The 6 Word Story and Minimalism

Photo by Jami Dwyer

Photo by Jami Dwyer

By Josh Rueff on May 16, 2013

This excerpt from my journal helps illustrate the characteristics of the 6 word story with a comparison to memory:

It was in coastal Yokosuka – a fog-swirling morning after rain. A ghostly light, like a gray halo, was edging over the line on the dark blue Pacific. Salt burns in open wounds, but the taste reminds me of night in the sea of islands; dark nights with no light, waves smacking angrily at the RIB, shark fins cutting and waiting as the little war-boat skipped from wave to wave. Rotor wash tore at the edge of my skin; the taste was salt and sandpaper, and the sound was deafening.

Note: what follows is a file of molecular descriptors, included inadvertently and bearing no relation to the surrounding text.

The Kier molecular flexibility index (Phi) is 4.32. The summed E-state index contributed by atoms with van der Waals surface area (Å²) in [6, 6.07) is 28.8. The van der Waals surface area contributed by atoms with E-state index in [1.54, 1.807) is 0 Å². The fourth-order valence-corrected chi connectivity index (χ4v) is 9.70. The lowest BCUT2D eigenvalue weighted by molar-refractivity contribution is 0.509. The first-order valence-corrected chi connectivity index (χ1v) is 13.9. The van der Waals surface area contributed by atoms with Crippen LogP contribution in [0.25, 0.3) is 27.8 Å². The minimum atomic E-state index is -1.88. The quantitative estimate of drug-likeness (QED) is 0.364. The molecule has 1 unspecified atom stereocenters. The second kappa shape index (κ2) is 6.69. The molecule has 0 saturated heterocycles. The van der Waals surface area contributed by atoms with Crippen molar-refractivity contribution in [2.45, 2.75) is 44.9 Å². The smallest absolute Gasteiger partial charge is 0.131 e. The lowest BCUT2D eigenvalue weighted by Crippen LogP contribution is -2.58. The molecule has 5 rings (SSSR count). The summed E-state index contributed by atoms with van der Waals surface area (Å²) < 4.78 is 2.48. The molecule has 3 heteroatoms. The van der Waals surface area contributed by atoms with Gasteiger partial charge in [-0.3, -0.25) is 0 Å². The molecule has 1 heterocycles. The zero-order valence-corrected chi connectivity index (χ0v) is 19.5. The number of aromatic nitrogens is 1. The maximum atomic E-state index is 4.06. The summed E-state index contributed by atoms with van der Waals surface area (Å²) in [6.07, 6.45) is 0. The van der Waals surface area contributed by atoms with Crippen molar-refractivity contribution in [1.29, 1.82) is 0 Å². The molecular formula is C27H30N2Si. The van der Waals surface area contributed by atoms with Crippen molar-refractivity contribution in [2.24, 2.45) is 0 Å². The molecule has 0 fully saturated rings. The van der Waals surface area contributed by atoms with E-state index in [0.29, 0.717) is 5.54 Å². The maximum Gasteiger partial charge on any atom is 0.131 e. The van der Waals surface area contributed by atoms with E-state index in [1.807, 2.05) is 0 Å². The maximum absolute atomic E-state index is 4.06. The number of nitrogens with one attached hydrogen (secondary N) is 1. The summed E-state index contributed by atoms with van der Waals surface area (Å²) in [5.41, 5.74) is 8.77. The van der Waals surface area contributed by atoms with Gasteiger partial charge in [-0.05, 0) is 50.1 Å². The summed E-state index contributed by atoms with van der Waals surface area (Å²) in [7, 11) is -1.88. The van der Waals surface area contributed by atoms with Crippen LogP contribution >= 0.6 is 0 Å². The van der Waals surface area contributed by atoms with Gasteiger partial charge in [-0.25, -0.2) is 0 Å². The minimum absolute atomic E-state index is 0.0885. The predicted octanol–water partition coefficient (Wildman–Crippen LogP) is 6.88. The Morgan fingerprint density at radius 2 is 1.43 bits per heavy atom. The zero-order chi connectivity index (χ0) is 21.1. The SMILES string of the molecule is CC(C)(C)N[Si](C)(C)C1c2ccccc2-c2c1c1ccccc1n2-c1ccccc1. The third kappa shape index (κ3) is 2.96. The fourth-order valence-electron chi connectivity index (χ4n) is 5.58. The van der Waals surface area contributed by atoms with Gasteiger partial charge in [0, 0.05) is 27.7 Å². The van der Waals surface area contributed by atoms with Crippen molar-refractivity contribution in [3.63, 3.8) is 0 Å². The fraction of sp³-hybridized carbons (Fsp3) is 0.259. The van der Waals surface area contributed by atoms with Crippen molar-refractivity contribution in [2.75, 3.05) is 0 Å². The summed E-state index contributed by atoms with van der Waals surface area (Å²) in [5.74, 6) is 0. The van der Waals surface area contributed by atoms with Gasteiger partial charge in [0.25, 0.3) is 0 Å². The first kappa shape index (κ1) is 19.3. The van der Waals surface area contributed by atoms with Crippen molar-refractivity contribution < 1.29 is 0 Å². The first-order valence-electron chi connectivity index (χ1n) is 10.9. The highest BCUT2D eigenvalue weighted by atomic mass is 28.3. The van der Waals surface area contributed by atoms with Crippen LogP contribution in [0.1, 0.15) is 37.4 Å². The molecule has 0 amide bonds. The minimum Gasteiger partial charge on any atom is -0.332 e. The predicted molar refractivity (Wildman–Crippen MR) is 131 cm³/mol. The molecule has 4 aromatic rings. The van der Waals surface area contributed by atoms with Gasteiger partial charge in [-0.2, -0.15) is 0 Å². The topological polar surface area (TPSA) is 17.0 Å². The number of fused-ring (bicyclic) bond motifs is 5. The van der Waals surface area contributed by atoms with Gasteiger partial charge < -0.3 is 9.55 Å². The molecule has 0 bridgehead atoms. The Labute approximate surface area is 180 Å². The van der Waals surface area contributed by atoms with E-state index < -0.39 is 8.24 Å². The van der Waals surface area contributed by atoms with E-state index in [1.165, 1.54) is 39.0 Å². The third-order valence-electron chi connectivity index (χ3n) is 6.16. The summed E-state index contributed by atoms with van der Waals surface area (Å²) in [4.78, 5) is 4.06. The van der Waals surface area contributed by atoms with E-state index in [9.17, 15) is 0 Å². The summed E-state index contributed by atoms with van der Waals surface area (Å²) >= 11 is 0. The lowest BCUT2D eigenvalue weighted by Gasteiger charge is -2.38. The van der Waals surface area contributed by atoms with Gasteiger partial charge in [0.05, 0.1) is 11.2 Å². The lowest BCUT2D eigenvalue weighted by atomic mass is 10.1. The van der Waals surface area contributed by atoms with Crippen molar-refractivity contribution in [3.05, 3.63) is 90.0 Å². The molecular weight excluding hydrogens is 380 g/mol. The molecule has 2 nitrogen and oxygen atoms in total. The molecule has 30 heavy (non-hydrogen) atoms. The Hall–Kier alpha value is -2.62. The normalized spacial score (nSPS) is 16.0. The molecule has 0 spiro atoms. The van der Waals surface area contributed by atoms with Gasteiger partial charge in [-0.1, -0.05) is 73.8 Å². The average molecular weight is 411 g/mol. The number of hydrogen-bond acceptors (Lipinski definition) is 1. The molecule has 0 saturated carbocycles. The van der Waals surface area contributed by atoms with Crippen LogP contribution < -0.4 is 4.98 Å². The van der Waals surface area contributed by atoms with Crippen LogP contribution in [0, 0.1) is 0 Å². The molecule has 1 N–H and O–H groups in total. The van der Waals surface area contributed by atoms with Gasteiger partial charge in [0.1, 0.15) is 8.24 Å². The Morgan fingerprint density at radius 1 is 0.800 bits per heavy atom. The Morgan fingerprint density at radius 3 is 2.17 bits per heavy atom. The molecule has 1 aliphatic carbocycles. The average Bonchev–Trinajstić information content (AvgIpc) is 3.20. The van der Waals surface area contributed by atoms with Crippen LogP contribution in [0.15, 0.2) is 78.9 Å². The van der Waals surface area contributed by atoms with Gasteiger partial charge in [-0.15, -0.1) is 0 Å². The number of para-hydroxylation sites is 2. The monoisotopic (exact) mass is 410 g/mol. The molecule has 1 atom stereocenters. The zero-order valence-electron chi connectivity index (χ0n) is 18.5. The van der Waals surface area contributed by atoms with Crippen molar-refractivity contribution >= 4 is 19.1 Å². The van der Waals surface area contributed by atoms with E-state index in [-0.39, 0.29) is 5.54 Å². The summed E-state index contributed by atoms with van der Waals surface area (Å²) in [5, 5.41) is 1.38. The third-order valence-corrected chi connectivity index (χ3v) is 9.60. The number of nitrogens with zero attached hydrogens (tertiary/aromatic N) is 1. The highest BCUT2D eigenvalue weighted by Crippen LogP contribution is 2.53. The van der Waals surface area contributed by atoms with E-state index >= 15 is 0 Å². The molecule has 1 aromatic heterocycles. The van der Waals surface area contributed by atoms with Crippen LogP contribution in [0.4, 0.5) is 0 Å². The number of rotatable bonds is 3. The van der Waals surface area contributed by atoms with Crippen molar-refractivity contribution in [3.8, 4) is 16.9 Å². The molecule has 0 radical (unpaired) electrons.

Memories like these are simple, but the simplicity doesn’t cripple it’s beauty. It enhances it.

The 6 word story is similar to my memories; I only remember glimpses of the past, but those brief flashes recreate the entirety of the moment – in one split second I recall tastes, touch, sounds, sights, thrill, fear, exhilaration, and more.

Much like a split second memory, a 6 word story captures as much content as it can in the shortest time possible.

Perhaps the most well known 6 word story is Hemingway’s:

For sale: Baby shoes, never worn.

This is a tough act to follow, but I want to try to summarize minimalism into a 6 word story – not just minimalism – minimalism in literature, in music, art, and lifestyle.

Here’s what I wrote:

6 Word Story of Minimalism in Literature

Verbosity obsolete: Simplicity and realism merge.

6 Word Story of Minimalism in Art

War against Abstract Expressionism, reduction prevails.

Minimalism in Music: The 6 Word Story

Underground response to minimalist art; offshoot.

Minimalism in Lifestyle: The 6 Word Story

 Simplicity overthrows materialist and consumerist oppression.


  1. Is “For Sale: Baby Shoes. Never Worn” one of Hemingway’s? That’s powerful.

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